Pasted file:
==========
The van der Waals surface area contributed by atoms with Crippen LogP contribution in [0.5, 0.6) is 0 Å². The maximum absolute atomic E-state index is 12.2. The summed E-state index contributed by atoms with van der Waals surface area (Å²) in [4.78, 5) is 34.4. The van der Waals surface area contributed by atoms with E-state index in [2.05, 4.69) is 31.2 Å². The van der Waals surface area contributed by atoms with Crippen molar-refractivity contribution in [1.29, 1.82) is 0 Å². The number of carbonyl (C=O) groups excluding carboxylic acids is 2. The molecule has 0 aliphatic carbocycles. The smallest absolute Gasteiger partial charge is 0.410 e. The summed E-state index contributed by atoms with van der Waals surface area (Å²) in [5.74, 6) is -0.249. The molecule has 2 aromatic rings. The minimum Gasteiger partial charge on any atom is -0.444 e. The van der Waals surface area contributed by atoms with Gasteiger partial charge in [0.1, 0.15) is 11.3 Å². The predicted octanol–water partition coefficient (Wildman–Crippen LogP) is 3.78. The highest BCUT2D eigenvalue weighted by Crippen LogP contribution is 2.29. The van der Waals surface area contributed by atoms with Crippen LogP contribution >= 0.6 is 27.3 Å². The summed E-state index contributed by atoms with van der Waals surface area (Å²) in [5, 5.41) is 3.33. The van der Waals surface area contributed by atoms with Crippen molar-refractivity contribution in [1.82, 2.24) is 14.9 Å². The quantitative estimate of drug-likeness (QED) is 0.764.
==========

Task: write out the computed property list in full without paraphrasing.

The van der Waals surface area contributed by atoms with Crippen LogP contribution in [0.5, 0.6) is 0 Å². The maximum absolute atomic E-state index is 12.2. The summed E-state index contributed by atoms with van der Waals surface area (Å²) in [4.78, 5) is 34.4. The van der Waals surface area contributed by atoms with E-state index in [2.05, 4.69) is 31.2 Å². The van der Waals surface area contributed by atoms with Crippen molar-refractivity contribution in [1.29, 1.82) is 0 Å². The number of carbonyl (C=O) groups excluding carboxylic acids is 2. The molecule has 0 aliphatic carbocycles. The smallest absolute Gasteiger partial charge is 0.410 e. The summed E-state index contributed by atoms with van der Waals surface area (Å²) in [5.74, 6) is -0.249. The molecule has 2 aromatic rings. The minimum Gasteiger partial charge on any atom is -0.444 e. The van der Waals surface area contributed by atoms with Gasteiger partial charge in [0.1, 0.15) is 11.3 Å². The predicted octanol–water partition coefficient (Wildman–Crippen LogP) is 3.78. The highest BCUT2D eigenvalue weighted by Crippen LogP contribution is 2.29. The van der Waals surface area contributed by atoms with Crippen LogP contribution >= 0.6 is 27.3 Å². The summed E-state index contributed by atoms with van der Waals surface area (Å²) in [5, 5.41) is 3.33. The van der Waals surface area contributed by atoms with Crippen molar-refractivity contribution in [1.82, 2.24) is 14.9 Å². The quantitative estimate of drug-likeness (QED) is 0.764.